Moses deserves consideration. Certainly the experiences of the wilderness life give the most effective illustration of both the figures and the sentiments of the psalm. Bishop Wordsworth says confidently, "The scenery of the psalm is derived from the circumstances of the sojourn of Israel in the wilderness." Dean Plumptre says, "The psalm is an echo, verse by verse almost, of the words in which Eliphaz the Temanite describes the good man's life (Job 5:17-23)." Perhaps the two sentences of Psalms 91:1 would be better read as a repetition, according to the customary construction of Hebrew poets. "He that dwelleth … he that abideth … shall say unto the Lord." Working out the Mosaic association, show—
I. THE WILDERNESS PERILS. As Moses would be impressed by them. Limited food. Dangers of pestilence by remaining too long in a place. Active enemies. Local difficulties, as from serpents. Temper of the people. Influence of mixed multitudes. Wearying effect of constant changes, etc. We seldom fully realize the persistent and exhausting anxieties of Moses. Sometimes even his life seemed to be in danger.
II. THE WILDERNESS SAFETIES. Moses could not help contrasting the holy quiet of those forty days he had spent in the "secret place" with God, and the forty years of strain and stress he had spent with the stiff-necked and rebellious people. He must often have yearned for a renewal of those restful hours. And yet the spiritual fact and truth for him was that he did still "dwell in the secret place," he did still "abide under the shadow of the Almighty;" for this, in very truth, is a mood of soul experience, and not a mere bodily relationship. Moses with God in the mount does but illustrate Moses with God always, resting and safe in his "shadow." R.T.
Many names for God.
Finding various names is a common device of love. The names seem to express the many sidedness of our relationship. It must be specially true of God that we stand in various relations to him, and are helped by a variety of terms and names, which express those relations. There are four names given to God in Psalms 91:1, Psalms 91:2. God the Concealer is the "inaccessibly High One." God the Shadower is the "invincibly Almighty One." God the Covenant maker is "Jehovah, the Lord." And God personally appropriated is "my God." Or it has been put in this way:
1. We commune with him reverently, for he is the Most High.
2. We rest in him as the Almighty.
3. We rejoice in him as Jehovah, or Lord.
4. We trust in him as El, the mighty God.
Perowne's suggestion is more directly in harmony with the psalm. "God is 'Most High,' far above all the rage and malice of enemies; 'Almighty,' so that none can stand before his power; 'Jehovah,' the God of covenant and grace, who has revealed himself to his people; and it is of such a God that the psalmist says, in holy confidence, 'He is "my God," in whom I trust.'" Trying to find the thoughts which one so circumstanced as Moses would attach to the terms, we may say—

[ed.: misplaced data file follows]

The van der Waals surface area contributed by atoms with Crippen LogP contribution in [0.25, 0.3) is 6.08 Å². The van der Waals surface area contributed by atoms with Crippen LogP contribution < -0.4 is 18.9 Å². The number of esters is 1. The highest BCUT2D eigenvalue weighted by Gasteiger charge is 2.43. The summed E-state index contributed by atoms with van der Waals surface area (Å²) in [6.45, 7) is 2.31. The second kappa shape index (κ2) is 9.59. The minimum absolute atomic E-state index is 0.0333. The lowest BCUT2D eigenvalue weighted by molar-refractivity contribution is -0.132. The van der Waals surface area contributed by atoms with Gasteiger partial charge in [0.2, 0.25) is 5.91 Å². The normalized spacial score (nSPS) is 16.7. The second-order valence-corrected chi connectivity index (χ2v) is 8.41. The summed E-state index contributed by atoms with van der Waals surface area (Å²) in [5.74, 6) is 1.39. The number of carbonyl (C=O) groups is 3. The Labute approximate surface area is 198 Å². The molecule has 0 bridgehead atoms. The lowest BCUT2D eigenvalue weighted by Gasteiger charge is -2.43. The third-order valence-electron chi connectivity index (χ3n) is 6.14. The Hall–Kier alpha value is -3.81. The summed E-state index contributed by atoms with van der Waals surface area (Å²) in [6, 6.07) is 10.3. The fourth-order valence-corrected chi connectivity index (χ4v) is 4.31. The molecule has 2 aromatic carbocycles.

I. THE "MOST HIGH" IS ABOVE ALL EARTHLY CHANGES. Unaffected by them in such sense as can weaken his relations to them. We cannot interfere in disputes and difficulties without prejudice. Often we cannot keep calm to form good judgment. God can.
II. THE "ALMIGHTY" IS ABLE TO DEAL WITH ALL EARTHLY CONDITIONS. They can never be so complicated that he cannot unravel them; never so desperate that he cannot master them. "With God all things are possible." If God does not interfere in a case, the reason must be that he will not, because he can if he please.
III. THE "LORD, JEHOVAH" IS UNDER PLEDGE TO INTERFERE FOR HIS PEOPLE'S GOOD. The name "Jehovah" was taken as the sign and seal of the covenant, as the rainbow was taken as the sign of the nature covenant. God, as Jehovah, may be thought of as the "Faithful Promiser."
IV. THE TERM "MY GOD" IMPLIES THAT GOD HAS BEEN, IN ACTUAL EXPERIENCE, WHAT THE PSALMIST FELT CONFIDENT THAT HE WAS. It is an important advance to be able to say, "I know not only what God is, I know also what he has been to me."—R.T.
Limitations of temporal protection.
The fact is patent. It demands consideration. God does not always give protection from bodily evils to his saints. On a house at Chester, that was spared in the time of plague, is the inscription, "God's providence is mine inheritance." But the man who lived there was not the only good man in Chester at the time. Other good men were not thus protected. Evidently the psalmist "accepts in all simplicity the belief in that which, but for sin and its consequences, would be the law of human life—that visible blessing, and obedience to the Supreme Ruler of the world, must always go together. To us the faith is rather that whatever betides us of outward fortune cannot touch the true life which is hid in God." What we need to see is that the psalmist asserts the ever working law, and leaves us to find the limitations and exceptions that arise in its practical working.